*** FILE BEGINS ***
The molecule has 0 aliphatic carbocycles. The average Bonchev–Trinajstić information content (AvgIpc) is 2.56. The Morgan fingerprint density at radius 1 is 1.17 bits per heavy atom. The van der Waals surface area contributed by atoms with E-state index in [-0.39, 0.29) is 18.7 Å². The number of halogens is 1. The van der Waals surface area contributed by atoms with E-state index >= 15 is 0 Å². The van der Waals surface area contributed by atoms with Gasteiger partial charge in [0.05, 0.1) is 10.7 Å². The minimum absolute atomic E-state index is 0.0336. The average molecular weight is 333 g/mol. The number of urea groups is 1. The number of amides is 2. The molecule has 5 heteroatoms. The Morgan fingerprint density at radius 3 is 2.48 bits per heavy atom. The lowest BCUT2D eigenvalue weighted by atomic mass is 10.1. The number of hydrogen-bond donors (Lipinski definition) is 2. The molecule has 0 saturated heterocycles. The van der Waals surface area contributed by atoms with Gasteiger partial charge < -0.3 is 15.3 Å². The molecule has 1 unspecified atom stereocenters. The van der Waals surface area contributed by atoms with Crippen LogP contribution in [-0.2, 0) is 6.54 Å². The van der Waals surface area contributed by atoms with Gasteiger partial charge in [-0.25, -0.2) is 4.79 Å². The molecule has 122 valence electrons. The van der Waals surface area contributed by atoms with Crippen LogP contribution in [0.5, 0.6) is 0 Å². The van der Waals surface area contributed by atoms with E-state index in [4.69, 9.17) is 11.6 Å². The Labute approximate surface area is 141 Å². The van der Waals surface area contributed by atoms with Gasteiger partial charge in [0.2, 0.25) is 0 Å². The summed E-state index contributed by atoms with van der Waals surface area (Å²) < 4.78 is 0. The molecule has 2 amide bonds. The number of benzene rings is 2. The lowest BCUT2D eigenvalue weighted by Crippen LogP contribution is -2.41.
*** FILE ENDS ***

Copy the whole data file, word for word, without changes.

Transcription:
The molecule has 0 aliphatic carbocycles. The average Bonchev–Trinajstić information content (AvgIpc) is 2.56. The Morgan fingerprint density at radius 1 is 1.17 bits per heavy atom. The van der Waals surface area contributed by atoms with E-state index in [-0.39, 0.29) is 18.7 Å². The number of halogens is 1. The van der Waals surface area contributed by atoms with E-state index >= 15 is 0 Å². The van der Waals surface area contributed by atoms with Gasteiger partial charge in [0.05, 0.1) is 10.7 Å². The minimum absolute atomic E-state index is 0.0336. The average molecular weight is 333 g/mol. The number of urea groups is 1. The number of amides is 2. The molecule has 5 heteroatoms. The Morgan fingerprint density at radius 3 is 2.48 bits per heavy atom. The lowest BCUT2D eigenvalue weighted by atomic mass is 10.1. The number of hydrogen-bond donors (Lipinski definition) is 2. The molecule has 0 saturated heterocycles. The van der Waals surface area contributed by atoms with Gasteiger partial charge < -0.3 is 15.3 Å². The molecule has 1 unspecified atom stereocenters. The van der Waals surface area contributed by atoms with Crippen LogP contribution in [-0.2, 0) is 6.54 Å². The van der Waals surface area contributed by atoms with Gasteiger partial charge in [-0.25, -0.2) is 4.79 Å². The molecule has 122 valence electrons. The van der Waals surface area contributed by atoms with Crippen LogP contribution in [0.5, 0.6) is 0 Å². The van der Waals surface area contributed by atoms with E-state index in [4.69, 9.17) is 11.6 Å². The Labute approximate surface area is 141 Å². The van der Waals surface area contributed by atoms with Gasteiger partial charge in [0.2, 0.25) is 0 Å². The summed E-state index contributed by atoms with van der Waals surface area (Å²) < 4.78 is 0. The molecule has 2 amide bonds. The number of benzene rings is 2. The lowest BCUT2D eigenvalue weighted by Crippen LogP contribution is -2.41.